I came across this article about Fair Trade at the Oromia Cooperative in Ethiopia. The article touches on a Fairtrade Climate Standard to help farmers acquire an alternative stove – to replace the traditional ‘three-stone’ fire. Given the cooperative’s focus on coffee, the new stoves are destined for coffee producers. The stoves mean that there is less need for gathering of firewood, ergo more time for other activities, less pressure on the standing forest, and less smoke in the home. While there are all sorts of additional spokes to the wheel of combatting climate change, this is one positive effort for a coffee producing cooperative. And, this particular cooperative produce some excellent organic coffee beans, which we enjoy roasting and brewing. Groups like FairTrade International and 1% For Women provide great opportunity for agriculturalists worldwide, and especially women farmers. We at the Roastery are proud members of both groups.
As we sip on an afternoon cappuccino or drown in a morning brew looking for the caffeine fix, it is difficult to pull yourself out of the urban atmosphere, the lights, the traffic, the veneer of the cafe interior, etc and think about where your coffee came from. Once you begin to trace its journey to the cup, you may ponder supply chains, distribution networks, artistry of roasting, origins and fate of packaging, commodity markets, port cities, tropical hillsides dotted with farms, beans drying in the sun, and a host of other subjects. The list of what there is to learn and the depth of potential subject matter is astounding.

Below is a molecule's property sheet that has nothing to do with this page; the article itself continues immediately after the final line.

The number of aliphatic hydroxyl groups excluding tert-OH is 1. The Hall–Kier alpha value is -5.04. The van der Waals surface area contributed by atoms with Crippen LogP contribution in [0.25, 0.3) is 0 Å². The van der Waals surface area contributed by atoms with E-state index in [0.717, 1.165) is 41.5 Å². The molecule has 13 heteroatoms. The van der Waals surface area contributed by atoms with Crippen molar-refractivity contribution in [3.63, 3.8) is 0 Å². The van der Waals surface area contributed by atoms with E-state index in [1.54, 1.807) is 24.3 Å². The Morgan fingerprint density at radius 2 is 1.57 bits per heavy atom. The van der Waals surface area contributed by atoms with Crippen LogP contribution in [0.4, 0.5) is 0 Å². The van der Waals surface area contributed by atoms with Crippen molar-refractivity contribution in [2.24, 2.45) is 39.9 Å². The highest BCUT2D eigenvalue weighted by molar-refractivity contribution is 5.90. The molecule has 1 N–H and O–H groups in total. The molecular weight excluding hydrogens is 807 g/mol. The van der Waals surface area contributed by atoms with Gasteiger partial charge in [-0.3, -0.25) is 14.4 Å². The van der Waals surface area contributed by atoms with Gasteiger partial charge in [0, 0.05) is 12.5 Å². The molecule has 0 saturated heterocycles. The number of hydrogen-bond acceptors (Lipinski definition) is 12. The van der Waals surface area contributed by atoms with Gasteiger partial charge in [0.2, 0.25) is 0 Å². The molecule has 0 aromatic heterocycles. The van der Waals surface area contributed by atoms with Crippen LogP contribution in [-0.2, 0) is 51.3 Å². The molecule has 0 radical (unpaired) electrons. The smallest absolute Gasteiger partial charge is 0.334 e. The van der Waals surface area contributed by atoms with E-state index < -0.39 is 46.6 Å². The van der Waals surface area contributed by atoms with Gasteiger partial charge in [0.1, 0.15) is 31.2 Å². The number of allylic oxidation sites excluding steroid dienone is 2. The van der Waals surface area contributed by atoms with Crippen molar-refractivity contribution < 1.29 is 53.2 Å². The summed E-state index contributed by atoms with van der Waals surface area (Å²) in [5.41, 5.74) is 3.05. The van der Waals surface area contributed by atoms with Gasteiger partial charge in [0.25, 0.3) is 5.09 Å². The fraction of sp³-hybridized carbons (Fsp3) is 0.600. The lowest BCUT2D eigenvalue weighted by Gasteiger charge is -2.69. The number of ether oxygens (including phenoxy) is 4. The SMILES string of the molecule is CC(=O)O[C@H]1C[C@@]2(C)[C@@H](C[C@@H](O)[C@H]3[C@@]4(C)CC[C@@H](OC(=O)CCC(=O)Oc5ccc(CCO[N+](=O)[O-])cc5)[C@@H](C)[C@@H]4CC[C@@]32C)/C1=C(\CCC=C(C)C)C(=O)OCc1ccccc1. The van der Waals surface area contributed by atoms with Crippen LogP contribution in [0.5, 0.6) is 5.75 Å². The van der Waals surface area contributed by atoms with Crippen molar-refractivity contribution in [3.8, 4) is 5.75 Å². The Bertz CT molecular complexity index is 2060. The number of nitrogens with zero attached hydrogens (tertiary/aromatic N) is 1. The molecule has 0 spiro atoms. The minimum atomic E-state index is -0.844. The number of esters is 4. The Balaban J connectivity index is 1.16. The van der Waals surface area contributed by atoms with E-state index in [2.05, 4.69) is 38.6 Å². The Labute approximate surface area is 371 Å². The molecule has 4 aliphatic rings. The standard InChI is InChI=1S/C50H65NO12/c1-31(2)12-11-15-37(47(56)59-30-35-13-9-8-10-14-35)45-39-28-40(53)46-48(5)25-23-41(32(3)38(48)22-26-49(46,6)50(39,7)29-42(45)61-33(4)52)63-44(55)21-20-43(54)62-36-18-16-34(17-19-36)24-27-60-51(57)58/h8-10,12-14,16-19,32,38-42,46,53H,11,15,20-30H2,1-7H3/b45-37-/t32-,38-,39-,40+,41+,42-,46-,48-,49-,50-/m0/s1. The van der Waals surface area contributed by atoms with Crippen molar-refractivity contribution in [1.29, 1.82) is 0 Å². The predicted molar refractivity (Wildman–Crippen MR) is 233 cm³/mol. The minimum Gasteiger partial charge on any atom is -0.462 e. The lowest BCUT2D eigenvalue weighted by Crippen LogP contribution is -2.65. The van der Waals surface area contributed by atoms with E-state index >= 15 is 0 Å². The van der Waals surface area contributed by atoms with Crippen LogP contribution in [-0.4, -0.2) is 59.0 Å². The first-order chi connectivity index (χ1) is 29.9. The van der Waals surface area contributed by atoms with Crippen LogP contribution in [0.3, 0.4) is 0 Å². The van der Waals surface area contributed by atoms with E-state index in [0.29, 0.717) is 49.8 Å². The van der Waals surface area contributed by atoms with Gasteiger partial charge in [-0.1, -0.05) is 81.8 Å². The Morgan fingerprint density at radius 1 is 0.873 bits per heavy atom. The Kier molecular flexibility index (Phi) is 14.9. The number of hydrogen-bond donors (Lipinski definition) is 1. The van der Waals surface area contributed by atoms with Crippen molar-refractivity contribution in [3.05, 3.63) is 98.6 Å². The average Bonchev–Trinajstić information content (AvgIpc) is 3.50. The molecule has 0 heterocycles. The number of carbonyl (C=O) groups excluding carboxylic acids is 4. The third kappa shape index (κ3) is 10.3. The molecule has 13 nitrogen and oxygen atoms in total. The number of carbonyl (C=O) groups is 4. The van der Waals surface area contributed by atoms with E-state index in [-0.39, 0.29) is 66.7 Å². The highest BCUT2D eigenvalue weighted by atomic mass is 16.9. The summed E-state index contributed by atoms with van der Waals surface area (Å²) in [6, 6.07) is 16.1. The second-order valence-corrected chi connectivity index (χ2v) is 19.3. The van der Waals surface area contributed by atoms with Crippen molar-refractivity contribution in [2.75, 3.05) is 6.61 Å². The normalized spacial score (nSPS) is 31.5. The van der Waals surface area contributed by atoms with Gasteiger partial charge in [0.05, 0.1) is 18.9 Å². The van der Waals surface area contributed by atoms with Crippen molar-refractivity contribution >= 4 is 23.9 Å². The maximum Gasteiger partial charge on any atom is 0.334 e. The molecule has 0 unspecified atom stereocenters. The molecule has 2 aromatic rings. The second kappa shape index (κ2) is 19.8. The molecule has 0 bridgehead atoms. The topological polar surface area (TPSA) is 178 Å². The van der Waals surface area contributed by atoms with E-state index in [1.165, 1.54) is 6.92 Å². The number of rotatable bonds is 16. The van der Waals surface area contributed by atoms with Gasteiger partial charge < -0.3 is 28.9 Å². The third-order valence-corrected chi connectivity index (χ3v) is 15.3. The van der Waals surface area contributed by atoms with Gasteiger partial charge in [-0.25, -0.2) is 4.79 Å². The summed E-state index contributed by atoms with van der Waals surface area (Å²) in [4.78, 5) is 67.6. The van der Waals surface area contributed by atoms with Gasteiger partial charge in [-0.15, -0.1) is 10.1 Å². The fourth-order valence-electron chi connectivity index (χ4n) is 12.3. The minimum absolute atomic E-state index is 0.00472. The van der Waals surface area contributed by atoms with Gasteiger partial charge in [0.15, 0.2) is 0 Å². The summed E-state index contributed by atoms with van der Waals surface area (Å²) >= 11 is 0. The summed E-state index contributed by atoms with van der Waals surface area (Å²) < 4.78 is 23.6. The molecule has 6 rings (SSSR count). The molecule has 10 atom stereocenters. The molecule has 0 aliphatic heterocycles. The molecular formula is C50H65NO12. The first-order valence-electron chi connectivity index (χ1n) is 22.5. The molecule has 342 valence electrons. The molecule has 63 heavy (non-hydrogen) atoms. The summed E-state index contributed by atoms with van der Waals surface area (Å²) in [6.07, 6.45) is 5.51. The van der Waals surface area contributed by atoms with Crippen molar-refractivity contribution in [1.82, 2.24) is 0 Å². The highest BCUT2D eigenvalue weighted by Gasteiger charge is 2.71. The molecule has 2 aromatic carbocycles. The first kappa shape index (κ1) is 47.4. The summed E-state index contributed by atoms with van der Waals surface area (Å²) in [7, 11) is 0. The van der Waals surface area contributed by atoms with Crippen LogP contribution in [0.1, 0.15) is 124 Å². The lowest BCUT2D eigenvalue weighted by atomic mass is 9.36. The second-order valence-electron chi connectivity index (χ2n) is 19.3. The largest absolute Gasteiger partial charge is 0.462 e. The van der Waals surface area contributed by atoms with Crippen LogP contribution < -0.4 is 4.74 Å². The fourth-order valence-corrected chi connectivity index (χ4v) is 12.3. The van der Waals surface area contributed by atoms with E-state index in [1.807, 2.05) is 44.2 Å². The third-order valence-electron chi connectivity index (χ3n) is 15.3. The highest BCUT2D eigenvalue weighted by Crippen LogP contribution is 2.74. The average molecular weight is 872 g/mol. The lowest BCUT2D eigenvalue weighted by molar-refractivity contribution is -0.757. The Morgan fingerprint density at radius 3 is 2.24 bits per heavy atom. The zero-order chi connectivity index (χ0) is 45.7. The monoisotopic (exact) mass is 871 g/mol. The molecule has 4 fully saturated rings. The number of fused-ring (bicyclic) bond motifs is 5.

One topic that gets little play in the world of coffee is the business acumen of growers. Coffee periodicals cover how coffee is harvested and processed as well as innovations that encourage success or novel ways of using by-products in the chain of production. Usually the coffee bean is the common link, however a recent blog post in Daily Coffee News delves outside of coffee production and highlights strategies to diversify.
A certain level of climate change is undeniable, save for a few remnant deniers. As we feel the impacts of climate change, we must implement economic diversification strategies. We at the Buena Vista Roastery continually analyze ways to diversify and are signatories on the Caring for the Climate Initiative. Fortunately we are also participating in the Caring for the Climate forum in Paris in 2015. The blog post by Jefferson Shriver presents other crops that producers can grow, such as cacao, vanilla, macadamia nuts, spices, etc. While introductory, Responding to the Climate Crisis through Crop Diversification is a refreshing opening to alternatives that coffee producers, the “guinea pigs of climate change”, have to explore.